WASHINGTON D.C. — The US government is pouring billions into coronavirus vaccines, and candidates from three companies are moving along quickly: Moderna, Pfizer and Novavax.
Here’s what you need to know about them.
These are among the dozens of novel coronavirus vaccines in trials around the world as researchers rush to find a way to stop the pandemic.
To help speed the process, the US government’s Operation Warp Speed is providing some funding for those three and five others — vaccine candidates the US Department of Health and Human Services calls “the most promising.”
Operation Warp Speed’s goal is to have 300 million doses of a vaccine that’s safe and effective by January 2021.
While the Phase 1 trial results are promising, the proof will be in the results of the final, large Phase 3 trials. If a vaccine candidate makes it through that, it will go to the US Food and Drug Administration for approval.
Phase 1 trials involve testing the vaccine in a small group of people to see if it’s safe and if it’s effective. Phase 2 trials involve a larger group and often involve various potential doses. Phase 3 trials are a final stage before seeking approval and look for safety, efficacy and optimal dosing. For coronavirus, they are all scheduled to involve 30,000 people.
Where is it now? The start of Moderna’s Phase 3 trial of its mRNA-1273 vaccine was announced just last week. It will involve 30,000 adults at 89 clinical research sites around the country. It is the first Phase 3 trial begun under Operation Warp Speed, according to the National Institutes of Health.
Phase 2 was started in May.
Trial results: So far, only Phase 1 results have been released. Those early results showed the vaccine brought about an immune response, which is what researchers wanted to see. The higher the dose, the higher the immune response was in the people who got it.
How safe is it? More than half of participants had side effects, including fatigue, chills, headache, muscle pain and pain at the injection site. These are considered normal side effects for a vaccine. The higher the dose, the worse the side effects. The Phase 3 trial will use the middle dose.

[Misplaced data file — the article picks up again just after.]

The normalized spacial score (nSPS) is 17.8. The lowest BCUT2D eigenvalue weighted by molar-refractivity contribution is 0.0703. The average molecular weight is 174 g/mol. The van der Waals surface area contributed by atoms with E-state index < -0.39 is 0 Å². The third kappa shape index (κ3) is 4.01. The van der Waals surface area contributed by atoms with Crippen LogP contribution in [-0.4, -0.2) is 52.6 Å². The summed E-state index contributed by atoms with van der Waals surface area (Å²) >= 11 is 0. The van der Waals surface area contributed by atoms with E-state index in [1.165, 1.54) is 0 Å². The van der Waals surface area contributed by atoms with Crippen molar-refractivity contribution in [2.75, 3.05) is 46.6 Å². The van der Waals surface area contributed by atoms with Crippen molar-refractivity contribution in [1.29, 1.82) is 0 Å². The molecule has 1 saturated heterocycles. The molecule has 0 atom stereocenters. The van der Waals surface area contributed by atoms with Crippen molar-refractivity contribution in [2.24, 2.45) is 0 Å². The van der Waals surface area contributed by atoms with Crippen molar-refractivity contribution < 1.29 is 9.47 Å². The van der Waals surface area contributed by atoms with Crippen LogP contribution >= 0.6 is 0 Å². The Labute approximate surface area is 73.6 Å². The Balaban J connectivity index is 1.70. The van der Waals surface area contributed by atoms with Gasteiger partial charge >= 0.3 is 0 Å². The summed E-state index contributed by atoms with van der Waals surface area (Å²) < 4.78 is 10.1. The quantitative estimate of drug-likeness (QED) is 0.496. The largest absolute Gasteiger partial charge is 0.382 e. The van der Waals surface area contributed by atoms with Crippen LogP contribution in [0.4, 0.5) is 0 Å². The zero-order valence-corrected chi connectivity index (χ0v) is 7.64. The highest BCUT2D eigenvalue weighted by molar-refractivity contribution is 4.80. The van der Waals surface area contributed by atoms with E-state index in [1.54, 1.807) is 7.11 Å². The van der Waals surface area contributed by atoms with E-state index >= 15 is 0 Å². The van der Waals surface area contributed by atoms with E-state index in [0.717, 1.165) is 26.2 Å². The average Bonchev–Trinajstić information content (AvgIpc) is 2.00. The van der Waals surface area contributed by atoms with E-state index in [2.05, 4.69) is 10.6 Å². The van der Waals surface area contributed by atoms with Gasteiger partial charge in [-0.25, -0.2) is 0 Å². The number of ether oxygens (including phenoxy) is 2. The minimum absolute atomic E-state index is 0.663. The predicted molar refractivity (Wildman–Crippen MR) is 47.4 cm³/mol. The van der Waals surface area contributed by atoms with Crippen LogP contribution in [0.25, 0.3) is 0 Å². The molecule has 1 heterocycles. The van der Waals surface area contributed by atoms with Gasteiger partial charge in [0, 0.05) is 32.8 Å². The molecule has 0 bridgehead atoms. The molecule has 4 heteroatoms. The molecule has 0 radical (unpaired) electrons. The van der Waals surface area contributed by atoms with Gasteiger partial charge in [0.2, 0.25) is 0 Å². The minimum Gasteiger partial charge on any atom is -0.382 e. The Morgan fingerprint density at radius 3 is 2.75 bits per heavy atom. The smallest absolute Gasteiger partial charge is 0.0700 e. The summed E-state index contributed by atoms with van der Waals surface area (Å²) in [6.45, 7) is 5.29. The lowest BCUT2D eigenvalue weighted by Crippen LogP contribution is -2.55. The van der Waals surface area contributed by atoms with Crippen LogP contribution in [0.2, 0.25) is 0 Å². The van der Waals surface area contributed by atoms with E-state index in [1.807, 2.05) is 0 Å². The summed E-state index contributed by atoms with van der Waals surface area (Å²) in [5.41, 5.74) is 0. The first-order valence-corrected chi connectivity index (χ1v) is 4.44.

Who is developing it? Moderna, a biotech based in Cambridge, Massachusetts, developed the vaccine with help from the National Institute of Allergy and Infectious Diseases, part of the US National Institutes of Health.
Where is it now? Pfizer has more than one vaccine candidate, being developed together with the German company BioNTech. It has moved into a combined Phase 2/3 trial, also started last week, with one of them, BNT162b2. That’s being carried out at about 120 sites worldwide, including 39 US states and Argentina, Brazil and Germany.
When will we have it? If the trial is successful, Pfizer and BioNTech have said they are on track to seek regulatory review as early as October. If it gets emergency authorization from the FDA, as many as 100 million doses may be available by the end of the year, and about 1.3 billion by the end of 2021.
The US Department of Health and Human Services and Department of Defense last month announced a $1.95 billion agreement with Pfizer to produce 100 million doses of the vaccine. The deal also allows the US government to acquire an additional 500 million doses.
Trial results: In the combined Phase 1/2 trial, both vaccines brought about an immune response and produced antibodies, a “double-arm” approach that the companies hope will be more effective and provide longer protection. So far, only one has moved on to more advanced trials. Almost 120 people participated.
How safe is it? Preliminary data from the Phase 1/2 trial showed “a favorable overall tolerability profile” for the vaccine, Pfizer said in a news release, “with generally mild to moderate” side effects that lasted one to two days, “such as fever, fatigue and chills and no serious adverse events.”
Where is it now? Maryland-based biotechNovavax hopes to have its vaccine in Phase 3 trials next month.
Trial results: Novavax released data from its Phase 1 trial Tuesday involving 131 participants. After two doses of the vaccine, participants had levels of antibodies that can fight off the virus that were four times higher, on average, than those developed by people who have recovered from COVID-19.
The vaccine also brought about a response by immune cells, according to an analysis of 16 randomly selected volunteers.
How safe is it? Of the 106 people who got the vaccine, and not a placebo, five had severe side effects, including muscle pain, nausea and joint pain, and one had a mild fever. The side effects lasted two days or less, on average.